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Budget Tips For Beginners
9 Camping Items Newbies Don't Need,
And What To Do Instead
Camping by its very nature is not a high-end holiday, but costs can still blow the family budget when you are just starting out.
That's why these 9 whopping cost savings tips for camping newbies will help you get a more cost effective camping setup in the long run, but a better one in the short-term as well.
Not only that, the longer these types of purchases can be delayed, the better informed you will be if and when the time comes to invest your hard-earned money in an upgrade.
You will also have less obsolete camping items cluttering up the garage and ending up in landfill.
1: Sleeping bags >>> Quilt / donna / duvet from your bed
If you are keeping your initial costs down, buying sleeping bags for everyone isn't necessary. In fact, I rarely use my sleeping bag, preferring the doona/quilt from my bed.
Savings: $100 + per person
2: Roof box for car >>> Strap directly to roof racks
While not as easy as throwing everything into a weatherproof roof box and locking it, strapping gear directly to the roof cross bars of your car has a massive cost saving benefit.
There are also potential long terms savings as well. Beginner campers are also usually unsure about their long-term camping plans and whether they would eventually prefer a roof box or tray. They might not ultimately even want either, preferring to stay as they are or to upgrade to something like a camper trailer or caravan instead.
Saving: $800 +
3: Mallet >>> Hammer
Camping mallets aren't particularly expensive, but everyone has a hammer lying around, which works just as well.
4: Large tent or marquee >>> Tarp for extra shelter
Camping newbies often go for the large family tent or a separate marquee to provide extra living space for everyone. But the trusty old tarpaulin and a few poles can provide you will plenty of under-cover shelter for those rainy and hot days. Add a tent that has adequate space for everyone at night can save you dollars.
5: Tent ground mats >>> Shade cloth
Product accessories can also significantly add to your camping costs, especially in relation to tents. Sometimes they can almost add up to the price of the item they are being accessorised with.
Accessories can really add value to your camping, and some might come in handy initially, but buy only what you need when you decide you need it. Consider cheaper alternatives as well, such as mesh style ground-mats or even shade cloth off-cuts from the hardware store instead of a tent floor saver accessory.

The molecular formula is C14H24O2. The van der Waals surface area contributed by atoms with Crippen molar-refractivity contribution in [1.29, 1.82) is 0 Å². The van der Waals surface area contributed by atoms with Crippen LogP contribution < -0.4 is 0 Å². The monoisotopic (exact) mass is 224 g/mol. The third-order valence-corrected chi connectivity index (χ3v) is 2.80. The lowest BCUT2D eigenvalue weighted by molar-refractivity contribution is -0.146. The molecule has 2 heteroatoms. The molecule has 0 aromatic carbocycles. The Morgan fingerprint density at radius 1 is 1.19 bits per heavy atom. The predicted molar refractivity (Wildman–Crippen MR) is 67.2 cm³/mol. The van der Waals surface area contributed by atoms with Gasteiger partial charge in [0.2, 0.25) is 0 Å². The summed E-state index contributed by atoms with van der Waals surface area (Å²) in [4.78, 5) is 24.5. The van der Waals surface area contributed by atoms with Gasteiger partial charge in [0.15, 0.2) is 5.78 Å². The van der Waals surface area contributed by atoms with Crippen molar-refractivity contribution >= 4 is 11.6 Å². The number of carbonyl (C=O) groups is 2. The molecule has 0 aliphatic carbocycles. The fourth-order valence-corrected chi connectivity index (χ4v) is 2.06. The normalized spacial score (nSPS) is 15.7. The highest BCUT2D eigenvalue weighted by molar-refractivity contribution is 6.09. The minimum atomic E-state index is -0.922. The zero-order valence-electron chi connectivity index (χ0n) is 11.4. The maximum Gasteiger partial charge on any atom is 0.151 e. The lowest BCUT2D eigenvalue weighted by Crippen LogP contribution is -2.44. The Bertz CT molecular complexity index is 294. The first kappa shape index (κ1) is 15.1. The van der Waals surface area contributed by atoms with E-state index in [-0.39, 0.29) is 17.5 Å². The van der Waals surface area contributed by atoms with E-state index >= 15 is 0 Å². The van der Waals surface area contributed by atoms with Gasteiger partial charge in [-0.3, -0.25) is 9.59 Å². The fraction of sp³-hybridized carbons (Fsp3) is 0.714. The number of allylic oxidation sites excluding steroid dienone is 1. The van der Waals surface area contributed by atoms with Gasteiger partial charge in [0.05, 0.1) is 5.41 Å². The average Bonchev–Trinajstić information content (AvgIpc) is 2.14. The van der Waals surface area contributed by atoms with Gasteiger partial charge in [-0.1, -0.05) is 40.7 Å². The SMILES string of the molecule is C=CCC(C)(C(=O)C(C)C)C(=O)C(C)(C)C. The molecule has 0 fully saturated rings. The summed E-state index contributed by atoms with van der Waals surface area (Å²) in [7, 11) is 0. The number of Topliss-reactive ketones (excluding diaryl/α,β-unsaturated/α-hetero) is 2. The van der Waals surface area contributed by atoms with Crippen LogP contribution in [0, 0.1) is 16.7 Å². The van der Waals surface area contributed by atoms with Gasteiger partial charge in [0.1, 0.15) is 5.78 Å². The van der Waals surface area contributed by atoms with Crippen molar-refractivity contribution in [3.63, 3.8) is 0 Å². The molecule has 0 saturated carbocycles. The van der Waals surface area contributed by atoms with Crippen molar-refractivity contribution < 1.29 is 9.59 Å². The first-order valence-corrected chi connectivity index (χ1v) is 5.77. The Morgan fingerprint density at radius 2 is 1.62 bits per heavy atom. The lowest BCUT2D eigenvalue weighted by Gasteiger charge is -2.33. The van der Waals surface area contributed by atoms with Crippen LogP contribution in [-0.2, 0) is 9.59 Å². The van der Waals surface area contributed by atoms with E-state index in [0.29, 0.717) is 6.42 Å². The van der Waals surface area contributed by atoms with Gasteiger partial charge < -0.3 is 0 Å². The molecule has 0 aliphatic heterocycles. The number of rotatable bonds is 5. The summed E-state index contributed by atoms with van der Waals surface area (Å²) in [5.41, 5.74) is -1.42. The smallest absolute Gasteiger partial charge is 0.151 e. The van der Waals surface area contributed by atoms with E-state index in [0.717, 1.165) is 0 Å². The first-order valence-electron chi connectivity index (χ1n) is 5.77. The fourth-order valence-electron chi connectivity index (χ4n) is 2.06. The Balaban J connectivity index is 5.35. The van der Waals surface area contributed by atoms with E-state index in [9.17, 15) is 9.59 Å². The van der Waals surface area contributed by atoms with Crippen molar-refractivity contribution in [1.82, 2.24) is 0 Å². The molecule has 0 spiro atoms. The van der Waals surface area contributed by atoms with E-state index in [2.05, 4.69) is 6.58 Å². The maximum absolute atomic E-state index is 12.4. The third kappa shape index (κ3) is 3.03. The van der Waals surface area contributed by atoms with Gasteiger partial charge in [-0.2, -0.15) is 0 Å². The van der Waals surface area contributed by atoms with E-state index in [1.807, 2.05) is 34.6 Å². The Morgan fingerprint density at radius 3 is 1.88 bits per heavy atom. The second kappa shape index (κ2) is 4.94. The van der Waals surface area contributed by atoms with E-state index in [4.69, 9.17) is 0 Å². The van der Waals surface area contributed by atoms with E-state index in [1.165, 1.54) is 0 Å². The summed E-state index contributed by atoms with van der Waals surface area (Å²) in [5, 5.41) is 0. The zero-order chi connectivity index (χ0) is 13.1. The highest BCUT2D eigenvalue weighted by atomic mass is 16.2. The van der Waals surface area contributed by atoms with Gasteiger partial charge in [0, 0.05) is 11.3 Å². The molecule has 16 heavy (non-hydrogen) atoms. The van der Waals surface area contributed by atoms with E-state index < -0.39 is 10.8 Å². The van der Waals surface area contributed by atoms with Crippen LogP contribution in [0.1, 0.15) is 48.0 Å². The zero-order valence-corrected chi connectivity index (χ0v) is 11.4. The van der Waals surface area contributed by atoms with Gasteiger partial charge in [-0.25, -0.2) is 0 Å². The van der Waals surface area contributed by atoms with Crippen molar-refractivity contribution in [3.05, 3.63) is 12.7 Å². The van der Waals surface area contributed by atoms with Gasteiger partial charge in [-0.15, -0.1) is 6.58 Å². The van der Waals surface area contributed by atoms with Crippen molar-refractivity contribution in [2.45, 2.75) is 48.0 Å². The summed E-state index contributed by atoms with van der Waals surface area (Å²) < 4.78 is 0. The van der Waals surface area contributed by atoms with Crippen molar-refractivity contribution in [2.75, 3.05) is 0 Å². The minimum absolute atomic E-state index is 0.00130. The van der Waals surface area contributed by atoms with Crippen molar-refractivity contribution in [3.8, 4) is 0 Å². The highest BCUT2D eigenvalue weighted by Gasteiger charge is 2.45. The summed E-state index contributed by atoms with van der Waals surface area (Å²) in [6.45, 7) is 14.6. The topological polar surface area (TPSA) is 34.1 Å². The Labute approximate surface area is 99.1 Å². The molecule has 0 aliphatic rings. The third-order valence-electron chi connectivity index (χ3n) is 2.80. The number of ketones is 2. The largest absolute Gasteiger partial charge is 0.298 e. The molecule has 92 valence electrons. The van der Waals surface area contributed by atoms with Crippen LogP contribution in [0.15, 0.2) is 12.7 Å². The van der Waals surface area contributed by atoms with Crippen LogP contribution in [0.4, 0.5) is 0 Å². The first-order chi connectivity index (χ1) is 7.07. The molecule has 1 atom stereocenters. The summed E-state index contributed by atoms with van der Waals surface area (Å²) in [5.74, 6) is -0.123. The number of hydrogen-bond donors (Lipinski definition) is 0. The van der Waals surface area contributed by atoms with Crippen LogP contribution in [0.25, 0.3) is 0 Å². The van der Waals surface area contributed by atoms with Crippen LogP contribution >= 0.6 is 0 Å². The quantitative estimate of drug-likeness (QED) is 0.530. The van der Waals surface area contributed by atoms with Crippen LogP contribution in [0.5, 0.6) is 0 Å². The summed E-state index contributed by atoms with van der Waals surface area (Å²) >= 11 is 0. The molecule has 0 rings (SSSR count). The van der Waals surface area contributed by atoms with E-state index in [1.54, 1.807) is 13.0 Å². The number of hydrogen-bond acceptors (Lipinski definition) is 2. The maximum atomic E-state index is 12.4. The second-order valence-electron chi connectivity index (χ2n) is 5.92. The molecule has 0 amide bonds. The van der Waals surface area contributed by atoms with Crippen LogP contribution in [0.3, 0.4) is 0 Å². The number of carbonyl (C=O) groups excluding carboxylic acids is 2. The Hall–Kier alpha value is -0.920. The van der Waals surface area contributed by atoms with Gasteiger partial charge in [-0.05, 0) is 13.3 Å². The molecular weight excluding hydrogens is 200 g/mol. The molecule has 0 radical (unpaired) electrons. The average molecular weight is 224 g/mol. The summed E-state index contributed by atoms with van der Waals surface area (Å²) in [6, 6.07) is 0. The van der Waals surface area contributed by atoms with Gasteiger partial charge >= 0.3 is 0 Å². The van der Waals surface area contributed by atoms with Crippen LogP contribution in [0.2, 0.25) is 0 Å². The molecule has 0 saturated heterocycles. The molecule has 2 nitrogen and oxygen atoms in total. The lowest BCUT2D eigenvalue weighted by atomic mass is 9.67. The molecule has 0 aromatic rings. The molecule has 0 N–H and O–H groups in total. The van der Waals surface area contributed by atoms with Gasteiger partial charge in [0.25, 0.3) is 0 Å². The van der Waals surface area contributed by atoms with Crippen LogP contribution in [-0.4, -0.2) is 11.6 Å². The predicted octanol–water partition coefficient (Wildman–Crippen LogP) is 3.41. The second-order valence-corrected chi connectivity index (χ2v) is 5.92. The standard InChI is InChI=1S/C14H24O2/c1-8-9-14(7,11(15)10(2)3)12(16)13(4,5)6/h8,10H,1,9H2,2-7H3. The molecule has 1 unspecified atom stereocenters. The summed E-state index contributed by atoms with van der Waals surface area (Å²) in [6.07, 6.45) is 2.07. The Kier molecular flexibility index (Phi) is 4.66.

6: Rain coats >>> rain ponchos
When camping, no matter what the weather forecast, everyone should have some protection in case of rain. But that doesn't mean everyone needs a proper raincoat. Simple rain ponchos work really well for camping. They are easy to put on and take off, they are not bulky and they are really cheap.
That said, we don't want disposable ones either. There are stores that sell durable ponchos that can be used multiple times. So you won't need to worry about the kids outgrowing them before you know it either.
7: Kitchen unit >>> table(s) & separate pantry (not pictured)
All-in-one kitchen units are available that are popular in campgrounds. But they can be cumbersome to construct, are not particularly flexible and can cost hundreds of dollars. A simple table or two with some plastic containers work just as well and are much more flexible.
8: Kitchenware from camping stores >>> home/dept stores
Sometimes durable and long-lasting items are found where you might least expect it. When you are camping on a budget, rather than shopping for everything in specialised camping and hiking stores, look around the home and check out cheaper thrift, department, hardware and charity store. This is especially relevant for kitchen items.
9: The trailer/caravan >>> camp trailer free
This point will be sacrilegious to many trailer and RV owners out there, but the main premise for this whole website is to camp without a trailer, and by that we mean standard trailers as well as all of the different types of RVs.
Our main issue about trailers is finding a place for storage when so many of us live in smaller properties, but cost is a big issue as well.
Trailers and RVs definitely have their place in the market, but they make a huge dent in the budget in terms of the initial capital outlay, storage costs, accessories, maintenance, insurance, fuel efficiency, and car size and towing capacity. If you must, the smaller the rig the lower your costs will be.
If you want to learn more about how to avoid the need for a trailer, check out our Camping Kickstart Program.
Saving $1500 for a trailer to $100,000 plus for caravans and RVs.